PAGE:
By Dan Haney
Stadler Center Intern, Spring '13

 

Dan Haney: Was there a particular moment or revelation that motivated you to pursue a career as a poet and editor or have you always carried with you the notion that you were 'meant' to be a writer?

Betsy Wheeler: At one point in my undergraduate career (up until my junior year, actually) I definitely thought that I was going to become a medical doctor, so the whole "career as a poet" thing was not always part of the plan. As a kid I was a voracious reader, and I began to seriously read and write poetry in my third year as an undergrad, but I wasn't ever really thinking that I was "meant" to be a writer; rather I found that I just wanted desperately to write poems-and was willing to work really hard to become better at it. I think that the moment I became aware of what poetry could do-or what poets could do with language-I knew I wasn't going to be able to stop trying to make poems. Writing poems became the leading way that I was able to move about, understand, and relate to the world. I was hooked. Sunk. I couldn't live without poetry anymore, and I wanted to contribute some of my own to the mess.

DH: How did you decide on the title of your most recent work, Loud Dreaming in a Quiet Room? As the title suggests, did any of the poems' captivating images, such as personified Charlie Horses and graveyard hide-and-go-seek, originate from recollected dreams?

BW: Given the title of my book, the assumption that lots of people make-that much of the imagery in this book comes from dreams-is a totally fair one. But that's actually not the case-I don't remember much of my dreams, and what I do remember is far less interesting (I think) than what my imagination makes up when I'm sitting in a chair awake.  I think that the repeated mentioning of dreaming, waking, and sleeping in this book is due to the fact that many of the poems were written late at night, or very early in the morning (my two favorite times to write). I've always felt that the "dreaming" that the title refers to is more of a belief in possibility, rather than a state of R.E.M. sleep.

DH: One of the most compelling aspects of Loud Dreaming, is the speaker's fantastical associative leaps. These initially appear random, yet as the collection progresses, echoes of the colors green and red and images of the sea and of music resurface to haunt the reader. How did you accomplish such graceful associative leaps, and how important do you feel these are to your aesthetic as a poet?

BW: I really don't know. Does that seem like a cop-out? I don't mean it to. I think this is a really astute and generous observation and I appreciate your close reading of the collection as a whole, and how it allows you to see these connections. I think that our minds have certain (and unique) fascinations and obsessions, and that if/when we write enough, those connections can occur often enough to be combined into something significant-whether that is a "mission" or simply a "voice" depends on the poet and the collection. I think for me it manifests in voice and tone. But, really-it's not conscious. I feel like I can't take credit for it!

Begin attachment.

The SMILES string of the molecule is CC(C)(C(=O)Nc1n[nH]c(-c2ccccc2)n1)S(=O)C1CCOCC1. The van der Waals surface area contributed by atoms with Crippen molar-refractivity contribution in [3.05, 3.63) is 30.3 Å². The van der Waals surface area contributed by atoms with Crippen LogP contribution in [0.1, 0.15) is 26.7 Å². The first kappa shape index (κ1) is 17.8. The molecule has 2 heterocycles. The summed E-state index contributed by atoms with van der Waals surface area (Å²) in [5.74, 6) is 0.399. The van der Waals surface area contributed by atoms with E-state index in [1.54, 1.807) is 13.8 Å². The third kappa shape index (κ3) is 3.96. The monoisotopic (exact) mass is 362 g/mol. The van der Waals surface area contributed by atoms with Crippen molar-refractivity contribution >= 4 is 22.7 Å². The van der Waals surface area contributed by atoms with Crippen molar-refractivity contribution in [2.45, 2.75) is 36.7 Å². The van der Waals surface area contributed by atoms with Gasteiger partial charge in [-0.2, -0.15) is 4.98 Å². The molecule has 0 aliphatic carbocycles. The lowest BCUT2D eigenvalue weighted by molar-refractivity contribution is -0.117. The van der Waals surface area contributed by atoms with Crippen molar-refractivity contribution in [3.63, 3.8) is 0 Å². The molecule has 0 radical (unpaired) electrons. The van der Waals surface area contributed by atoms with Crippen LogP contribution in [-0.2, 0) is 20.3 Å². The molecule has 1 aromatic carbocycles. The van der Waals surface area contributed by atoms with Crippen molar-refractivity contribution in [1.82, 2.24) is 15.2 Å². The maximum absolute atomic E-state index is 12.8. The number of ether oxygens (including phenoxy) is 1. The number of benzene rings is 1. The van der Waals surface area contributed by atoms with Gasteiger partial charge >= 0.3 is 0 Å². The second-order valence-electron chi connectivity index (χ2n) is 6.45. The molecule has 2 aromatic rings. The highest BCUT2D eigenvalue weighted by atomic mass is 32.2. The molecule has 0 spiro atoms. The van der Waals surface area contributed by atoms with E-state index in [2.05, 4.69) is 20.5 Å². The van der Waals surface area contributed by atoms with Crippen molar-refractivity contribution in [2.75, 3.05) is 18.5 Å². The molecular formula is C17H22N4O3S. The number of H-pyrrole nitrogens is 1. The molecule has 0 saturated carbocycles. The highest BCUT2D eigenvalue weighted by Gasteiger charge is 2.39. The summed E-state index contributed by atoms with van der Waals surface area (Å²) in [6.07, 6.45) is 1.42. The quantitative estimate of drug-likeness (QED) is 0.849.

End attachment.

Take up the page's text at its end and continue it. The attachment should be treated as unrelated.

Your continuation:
DH: Loud Dreaming in a Quiet Room's subtle, yet biting, humor left me pleasantly surprised.  Witty lines are interspersed with beautiful lyric moments, to create tension and a sense of unpredictability. What are your thoughts on the role and importance of humor in poetry? Do you feel that some poems can take themselves too seriously?

BW: Thank you. I love this question. I'm not about to make sweeping declarations on the role and importance of humor in all poetry... but I know that in my poems the humor is something that makes me feel at home, and helps me to feel that I am connecting with you as a reader. Sometimes it just warms up the conversation a little bit before we get down to business. I'm not always happy with how jokey some of the lines in my poems are (though it depends on my mood, other times it just feels good to crack up an audience) because I know I often move from one moment of humor right into something serious or brooding, and that can be a hard turn for the reader to make with you. I think sometimes I risk losing someone from my sidecar-they may not make it around that sharp corner with me to see the beast grinning through the foam. In those cases, I fear my humor can be a distraction from the true topic at hand.

To answer your second question, I feel that we humans can take ourselves way too seriously a lot of the time. On the other hand I truly feel that poetry is really serious business-it has the potential to take on enormous responsibility and emotional weight, and it has the capability of creating meaningful shared experience. I think that's the most important thing in the world between human beings. Serious business.

DH: What is the most useful advice or exercise that you would pass along to young, aspiring writers?

BW: Read as much as you can. Read even what you "don't like" and then read even more of what you love. Share what you love with others. Then write, and keep writing and rewriting and drafting and redrafting until you love your own too.

DH: Once again, thank you again for granting me your time and wisdom with this interview. I, along with the rest of the Bucknell community, will be thrilled to welcome you back to Bucknell!

 

Betsy Wheeler will present the Eleventh Annual Drew Darrow Memorial Reading at 7 p.m., Tuesday, March 19 in Bucknell Hall, an event co-sponsored by The Writing Center.This and all Stadler Center Writers Series Events are free and open to the public.

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